Photos by Brian Addison. Above: a man bikes east on Anaheim St. above the 710.
I love West and North Long Beach. For me, they are the forgotten neighborhoods, places that easily fall into the fray of pollution, inequity, and a tattered history. This is for a plethora of reasons: following white flight, they became the undesirable parts of the city, fueled by the adjacent Port expansion to the behemoth it is now, the creation of the 710 freeway, and the industrialization that has led to each neighborhood being park poor, unhealthy, and marginalized.
In fact, spurred by the discontinuation of bussing students to school by the local school district, I decided to examine how kids access neighborhoods divided by the 710. Here is the the reality:
In short, major arterials like Anaheim and PCH are the only ways for pedestrians and bikes to bounce back-and-forth between West Long Beach and the rest of the city—and they’re incredibly dangerous already, which is why I am highly skeptical of how CalTrans and Metro are hoping to alter of these overpasses in its proposed 710 expansion project.
Here’s the thing with freeway expansions in dense places: they don’t just affect the freeway itself but the roads and overpasses in the cities it surrounds—and the newly minted Recirculated Draft Environmental Impact Report/Supplemental Draft Environmental Impact Statement (RDEIR/SDEIS) for the proposed 710 expansion project screws over two communities in particular: the already-marginalized West and North Long Beach neighborhoods.
Above, a truck passes by the limited sidewalk space, used by pedestrians and bicyclists alike, along Anaheim St. heading west. Good luck with that bush.
RDEIR/SDEIS (along their older brothers, EIR and EIS) are reports that tell a community what is being proposed and how it will affect communities—and they’re tricky beasts because they’re long, jargon-ridden, and complex, complete with thousands of pages of appendices. In the case of the 710, the RDEIR/SDEIS put forth by CalTrans and Metro is one-thousand-eight-hundred-and-seventeen pages long, prompting people to search for soundbites and move on.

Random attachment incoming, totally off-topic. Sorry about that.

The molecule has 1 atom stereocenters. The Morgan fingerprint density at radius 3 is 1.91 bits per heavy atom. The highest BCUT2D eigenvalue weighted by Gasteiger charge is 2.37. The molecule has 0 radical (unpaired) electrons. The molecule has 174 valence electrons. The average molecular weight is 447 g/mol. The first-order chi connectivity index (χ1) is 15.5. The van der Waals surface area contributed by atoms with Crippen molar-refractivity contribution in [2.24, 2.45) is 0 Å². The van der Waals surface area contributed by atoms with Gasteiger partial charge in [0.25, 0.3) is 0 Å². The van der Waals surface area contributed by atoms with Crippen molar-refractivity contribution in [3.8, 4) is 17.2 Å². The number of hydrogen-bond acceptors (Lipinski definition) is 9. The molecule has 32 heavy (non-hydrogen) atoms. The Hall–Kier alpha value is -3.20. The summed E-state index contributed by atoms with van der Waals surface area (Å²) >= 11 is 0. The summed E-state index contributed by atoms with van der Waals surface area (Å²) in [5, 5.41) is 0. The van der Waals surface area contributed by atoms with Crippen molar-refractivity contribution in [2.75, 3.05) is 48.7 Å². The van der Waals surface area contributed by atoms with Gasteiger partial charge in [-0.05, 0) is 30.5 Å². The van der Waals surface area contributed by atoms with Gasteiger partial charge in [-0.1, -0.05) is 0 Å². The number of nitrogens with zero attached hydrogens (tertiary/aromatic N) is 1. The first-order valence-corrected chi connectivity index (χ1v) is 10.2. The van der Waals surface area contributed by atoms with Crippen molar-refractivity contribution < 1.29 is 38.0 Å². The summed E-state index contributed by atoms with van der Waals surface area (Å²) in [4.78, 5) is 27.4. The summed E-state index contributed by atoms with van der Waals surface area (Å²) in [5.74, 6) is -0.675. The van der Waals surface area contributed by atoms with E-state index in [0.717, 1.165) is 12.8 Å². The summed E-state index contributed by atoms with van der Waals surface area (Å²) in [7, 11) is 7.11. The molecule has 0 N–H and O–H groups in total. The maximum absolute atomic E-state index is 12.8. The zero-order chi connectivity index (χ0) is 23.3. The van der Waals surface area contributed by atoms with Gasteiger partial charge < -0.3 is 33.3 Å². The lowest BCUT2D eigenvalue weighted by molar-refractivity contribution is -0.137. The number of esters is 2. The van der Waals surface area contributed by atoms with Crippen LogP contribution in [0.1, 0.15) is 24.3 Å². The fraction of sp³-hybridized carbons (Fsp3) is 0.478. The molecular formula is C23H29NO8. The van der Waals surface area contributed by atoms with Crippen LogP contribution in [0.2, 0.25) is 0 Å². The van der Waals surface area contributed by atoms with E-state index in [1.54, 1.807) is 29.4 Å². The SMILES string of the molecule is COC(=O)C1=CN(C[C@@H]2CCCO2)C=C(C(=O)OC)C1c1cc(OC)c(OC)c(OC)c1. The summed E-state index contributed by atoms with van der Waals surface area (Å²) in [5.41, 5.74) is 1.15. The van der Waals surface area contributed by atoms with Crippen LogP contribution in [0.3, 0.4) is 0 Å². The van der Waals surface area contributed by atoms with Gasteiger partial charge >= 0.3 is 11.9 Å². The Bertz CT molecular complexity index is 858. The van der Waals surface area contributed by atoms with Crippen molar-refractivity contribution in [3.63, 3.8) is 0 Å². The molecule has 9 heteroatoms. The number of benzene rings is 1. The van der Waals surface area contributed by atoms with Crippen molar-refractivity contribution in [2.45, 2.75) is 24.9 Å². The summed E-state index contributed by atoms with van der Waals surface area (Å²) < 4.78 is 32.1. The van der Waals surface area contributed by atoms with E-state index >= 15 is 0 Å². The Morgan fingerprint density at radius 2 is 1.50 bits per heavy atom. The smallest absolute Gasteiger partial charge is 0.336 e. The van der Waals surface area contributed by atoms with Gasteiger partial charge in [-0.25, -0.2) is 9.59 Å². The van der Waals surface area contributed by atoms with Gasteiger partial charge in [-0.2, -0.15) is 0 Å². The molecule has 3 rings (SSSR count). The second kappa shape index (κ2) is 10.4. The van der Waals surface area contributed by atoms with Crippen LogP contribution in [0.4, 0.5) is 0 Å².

For instance, this little bit of loquacious, supposedly great news found on page 32 the evaluation:
The project would improve pedestrian facilities (sidewalks) by replacing the old ones that will be removed as part of the project. Bike travel would also be improved by providing new pavement on the arterial bridges that will be replaced over I-710 and the Los Angeles River, as well as new bicycle/pedestrian crossings. In many cases, existing interchanges will be replaced with diverging diamond interchange configuration interchanges. Bicyclists and pedestrians are a consideration in the design of these types of interchanges and appropriate treatments are applied to balance vehicle, bicycle, and pedestrian use[…] Because sidewalks will be improved, bikeways and trails will be maintained, and bicycle and pedestrian connectivity will be enhanced, the I-710 Corridor Project would improve conditions for pedestrian and bicycle travel, thereby resulting in a beneficial effect to public health considerations related to congestion and mobility.
See, in that wonderfully prolix paragraph talking about how great the project is for pedestrians and bicyclists—there’s some deep irony there because increasing ways for car capacity inversely increases traffic, pollution, and congestion—they bring up diverging diamond interchanges, which are what self-described “recovering engineer” Charles Marohn calls “insanity” when it comes to making complete streets that cater to pedestrians, bicyclists, and safety.
And these diverging diamonds will be the first of their kind in California should the project go through.
But the ultimate concern here is the perceived increase in safety derived out of these diamond interchanges and how they allow traffic engineers to check off boxes in the new age: ADA compliance, something for the walkin’ folks, something for the bikin’ folks. Check, check, check followed by a pat on the back and some sturdy high-fives to each other. “We did it, guys! A complete street!”